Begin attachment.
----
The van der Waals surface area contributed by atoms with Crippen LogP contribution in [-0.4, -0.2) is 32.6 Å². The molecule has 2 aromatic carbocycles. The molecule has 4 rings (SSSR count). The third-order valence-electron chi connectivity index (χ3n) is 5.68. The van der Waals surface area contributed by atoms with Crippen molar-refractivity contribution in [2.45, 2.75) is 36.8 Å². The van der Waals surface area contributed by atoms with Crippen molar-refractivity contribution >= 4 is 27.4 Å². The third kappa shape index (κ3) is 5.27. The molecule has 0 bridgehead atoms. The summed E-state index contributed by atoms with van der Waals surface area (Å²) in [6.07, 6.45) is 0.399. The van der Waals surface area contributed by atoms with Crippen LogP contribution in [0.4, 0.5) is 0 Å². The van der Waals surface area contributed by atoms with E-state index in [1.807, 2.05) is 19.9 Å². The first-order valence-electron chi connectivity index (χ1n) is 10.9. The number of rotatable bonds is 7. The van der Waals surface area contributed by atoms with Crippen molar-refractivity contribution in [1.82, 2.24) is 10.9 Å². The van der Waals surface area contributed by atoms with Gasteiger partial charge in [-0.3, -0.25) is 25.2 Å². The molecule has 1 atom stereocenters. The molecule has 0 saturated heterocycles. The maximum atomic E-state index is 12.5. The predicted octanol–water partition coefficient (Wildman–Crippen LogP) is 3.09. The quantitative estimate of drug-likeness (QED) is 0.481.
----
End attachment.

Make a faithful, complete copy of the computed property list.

The van der Waals surface area contributed by atoms with Crippen LogP contribution in [-0.4, -0.2) is 32.6 Å². The molecule has 2 aromatic carbocycles. The molecule has 4 rings (SSSR count). The third-order valence-electron chi connectivity index (χ3n) is 5.68. The van der Waals surface area contributed by atoms with Crippen molar-refractivity contribution in [2.45, 2.75) is 36.8 Å². The van der Waals surface area contributed by atoms with Crippen molar-refractivity contribution >= 4 is 27.4 Å². The third kappa shape index (κ3) is 5.27. The molecule has 0 bridgehead atoms. The summed E-state index contributed by atoms with van der Waals surface area (Å²) in [6.07, 6.45) is 0.399. The van der Waals surface area contributed by atoms with Crippen LogP contribution in [0.4, 0.5) is 0 Å². The van der Waals surface area contributed by atoms with E-state index in [1.807, 2.05) is 19.9 Å². The first-order valence-electron chi connectivity index (χ1n) is 10.9. The number of rotatable bonds is 7. The van der Waals surface area contributed by atoms with Crippen molar-refractivity contribution in [1.82, 2.24) is 10.9 Å². The van der Waals surface area contributed by atoms with Gasteiger partial charge in [-0.3, -0.25) is 25.2 Å². The molecule has 1 atom stereocenters. The molecule has 0 saturated heterocycles. The maximum atomic E-state index is 12.5. The predicted octanol–water partition coefficient (Wildman–Crippen LogP) is 3.09. The quantitative estimate of drug-likeness (QED) is 0.481.